San Francisco-based Weebly.com, a “drag-n-drop” website creator has seen its main database breached, leaking the user details of over 43 million users in an incident from February 2016, it has been revealed.
Weebly, a popular San Francisco-based website creator that has helped generate websites for over 40 million people since 2007 will soon begin notifying customers of a breach that affects all of its users.
Altogether, the breach sees the compromise of details ffrom 43,430,316 customers that happened in February 2016.
The details of the breach only came to light after breach-resource website LeakedSource publicized the news in a recent post. Compromised data includes usernames, passwords, email addresses and IP information of registered users.
The company admitted to the same, in a statement, saying:
Weebly recently became aware that an unauthorized party obtained email addresses and/or usernames, IP addresses and encrypted (bcrypt hashed) passwords for a large number of customers. At this point we do not have evidence of any customer website being improperly accessed.
To their credit, LeakedSource added that the co-founder and CTO of Weebly, Chris Fanini, has responded to its requests for communication to begin working with the breach database resource to remedy the matter.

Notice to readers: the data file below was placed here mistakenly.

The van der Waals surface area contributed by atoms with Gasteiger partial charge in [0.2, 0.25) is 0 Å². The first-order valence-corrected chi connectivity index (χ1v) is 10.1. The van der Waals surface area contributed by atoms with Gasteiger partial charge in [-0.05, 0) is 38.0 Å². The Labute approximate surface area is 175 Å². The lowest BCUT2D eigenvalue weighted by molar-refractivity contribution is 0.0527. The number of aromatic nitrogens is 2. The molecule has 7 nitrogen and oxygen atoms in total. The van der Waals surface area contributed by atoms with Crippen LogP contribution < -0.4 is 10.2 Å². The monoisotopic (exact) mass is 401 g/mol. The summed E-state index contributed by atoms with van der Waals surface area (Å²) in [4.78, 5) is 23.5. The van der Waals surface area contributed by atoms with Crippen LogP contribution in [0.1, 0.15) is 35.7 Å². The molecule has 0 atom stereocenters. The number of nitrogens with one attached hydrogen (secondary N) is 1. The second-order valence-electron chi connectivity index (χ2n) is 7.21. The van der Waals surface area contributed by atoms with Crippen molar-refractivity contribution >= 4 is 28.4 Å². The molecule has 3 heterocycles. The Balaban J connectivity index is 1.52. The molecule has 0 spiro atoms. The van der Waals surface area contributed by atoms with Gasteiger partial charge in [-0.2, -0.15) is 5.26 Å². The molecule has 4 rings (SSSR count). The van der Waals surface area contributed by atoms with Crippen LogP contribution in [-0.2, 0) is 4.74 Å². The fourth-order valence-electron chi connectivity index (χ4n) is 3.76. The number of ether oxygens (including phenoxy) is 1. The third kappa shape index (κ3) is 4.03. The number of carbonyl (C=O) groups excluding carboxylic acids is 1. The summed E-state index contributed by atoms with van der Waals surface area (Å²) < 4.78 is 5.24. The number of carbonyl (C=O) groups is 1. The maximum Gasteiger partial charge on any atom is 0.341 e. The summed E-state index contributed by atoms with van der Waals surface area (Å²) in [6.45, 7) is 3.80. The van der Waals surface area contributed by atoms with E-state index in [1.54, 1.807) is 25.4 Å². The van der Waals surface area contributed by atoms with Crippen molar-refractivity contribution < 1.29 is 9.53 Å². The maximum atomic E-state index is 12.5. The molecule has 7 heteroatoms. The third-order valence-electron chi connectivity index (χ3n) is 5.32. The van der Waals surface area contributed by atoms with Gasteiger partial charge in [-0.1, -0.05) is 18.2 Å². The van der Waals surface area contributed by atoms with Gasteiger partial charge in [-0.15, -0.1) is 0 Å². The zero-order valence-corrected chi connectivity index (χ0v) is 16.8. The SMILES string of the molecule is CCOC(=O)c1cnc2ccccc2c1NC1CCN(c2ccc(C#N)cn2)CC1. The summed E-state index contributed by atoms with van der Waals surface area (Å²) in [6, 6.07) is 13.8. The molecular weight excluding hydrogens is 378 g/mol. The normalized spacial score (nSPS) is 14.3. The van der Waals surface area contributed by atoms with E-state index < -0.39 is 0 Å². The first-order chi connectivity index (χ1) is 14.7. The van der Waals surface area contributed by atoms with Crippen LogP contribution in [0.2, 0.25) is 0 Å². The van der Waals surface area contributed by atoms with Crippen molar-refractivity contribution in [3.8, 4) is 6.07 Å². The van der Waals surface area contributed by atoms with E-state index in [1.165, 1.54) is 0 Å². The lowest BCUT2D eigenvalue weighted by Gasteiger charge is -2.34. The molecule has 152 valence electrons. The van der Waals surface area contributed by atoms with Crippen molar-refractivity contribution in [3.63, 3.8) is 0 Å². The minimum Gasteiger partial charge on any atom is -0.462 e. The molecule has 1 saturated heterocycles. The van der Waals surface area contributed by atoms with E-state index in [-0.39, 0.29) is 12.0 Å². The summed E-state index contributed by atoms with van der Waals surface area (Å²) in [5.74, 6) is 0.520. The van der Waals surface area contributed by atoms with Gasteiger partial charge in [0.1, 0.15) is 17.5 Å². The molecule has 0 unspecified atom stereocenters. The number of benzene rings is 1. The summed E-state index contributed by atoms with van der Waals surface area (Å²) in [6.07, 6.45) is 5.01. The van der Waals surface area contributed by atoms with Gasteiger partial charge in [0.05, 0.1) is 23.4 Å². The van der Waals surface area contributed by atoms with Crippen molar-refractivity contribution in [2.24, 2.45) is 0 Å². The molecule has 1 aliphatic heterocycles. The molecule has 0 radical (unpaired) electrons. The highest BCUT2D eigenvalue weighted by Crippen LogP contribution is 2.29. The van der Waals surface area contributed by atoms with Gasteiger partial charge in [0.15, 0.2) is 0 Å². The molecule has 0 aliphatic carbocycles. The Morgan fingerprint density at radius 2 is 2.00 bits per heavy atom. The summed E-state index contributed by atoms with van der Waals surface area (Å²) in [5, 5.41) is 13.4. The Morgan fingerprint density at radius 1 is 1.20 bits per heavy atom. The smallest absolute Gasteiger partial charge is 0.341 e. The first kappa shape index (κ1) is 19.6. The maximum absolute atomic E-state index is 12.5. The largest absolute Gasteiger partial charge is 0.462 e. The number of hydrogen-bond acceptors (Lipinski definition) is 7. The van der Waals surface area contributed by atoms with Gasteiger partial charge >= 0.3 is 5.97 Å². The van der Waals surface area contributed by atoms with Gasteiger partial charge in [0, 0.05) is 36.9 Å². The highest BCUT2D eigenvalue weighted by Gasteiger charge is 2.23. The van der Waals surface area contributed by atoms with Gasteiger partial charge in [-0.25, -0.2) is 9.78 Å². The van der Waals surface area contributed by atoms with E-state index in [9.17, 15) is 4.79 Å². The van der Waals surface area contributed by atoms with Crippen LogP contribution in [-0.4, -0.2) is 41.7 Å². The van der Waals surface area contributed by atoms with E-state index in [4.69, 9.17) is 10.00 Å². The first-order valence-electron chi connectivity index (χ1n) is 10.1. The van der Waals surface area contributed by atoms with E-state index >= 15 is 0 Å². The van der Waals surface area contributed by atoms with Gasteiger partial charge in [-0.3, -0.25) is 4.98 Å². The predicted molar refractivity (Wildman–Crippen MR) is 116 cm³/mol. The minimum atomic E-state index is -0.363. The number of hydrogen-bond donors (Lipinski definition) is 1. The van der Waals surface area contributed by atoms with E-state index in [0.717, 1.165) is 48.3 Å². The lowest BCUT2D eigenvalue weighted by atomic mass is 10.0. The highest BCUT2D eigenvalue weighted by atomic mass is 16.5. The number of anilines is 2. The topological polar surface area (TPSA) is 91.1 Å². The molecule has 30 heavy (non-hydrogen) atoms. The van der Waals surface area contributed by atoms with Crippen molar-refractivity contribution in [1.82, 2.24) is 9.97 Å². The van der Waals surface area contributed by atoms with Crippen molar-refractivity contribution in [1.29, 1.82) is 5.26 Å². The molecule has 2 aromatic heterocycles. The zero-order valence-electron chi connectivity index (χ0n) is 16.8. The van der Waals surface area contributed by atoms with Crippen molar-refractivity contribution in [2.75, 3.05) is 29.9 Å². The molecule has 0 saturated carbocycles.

Crucially, the password encryption method used by Weebly is a unique salted Bcrypt hashing method, which is relatively better off than most other encryption techniques used in other prominent breaches.
“This method of storing passwords gets a 7.5 out of 10 from us because there is lots of room for improvement but far from the worst we’ve seen,” said LeakedSource.
This breach, however, is even more significant as the stolen credentials not only impact tens of millions of users, but also tens of millions of websites hosted on the Weebly platform.
[T]his breach could have been far more disasterous in the wrong hands had they not strongly hashed passwords.
News of the Weebly breach is only the latest in the trend of ever-increasing mega-breaches and it has to be said, change your password, if you haven’t done so in the recent past already.
Image credit: Wikimedia.
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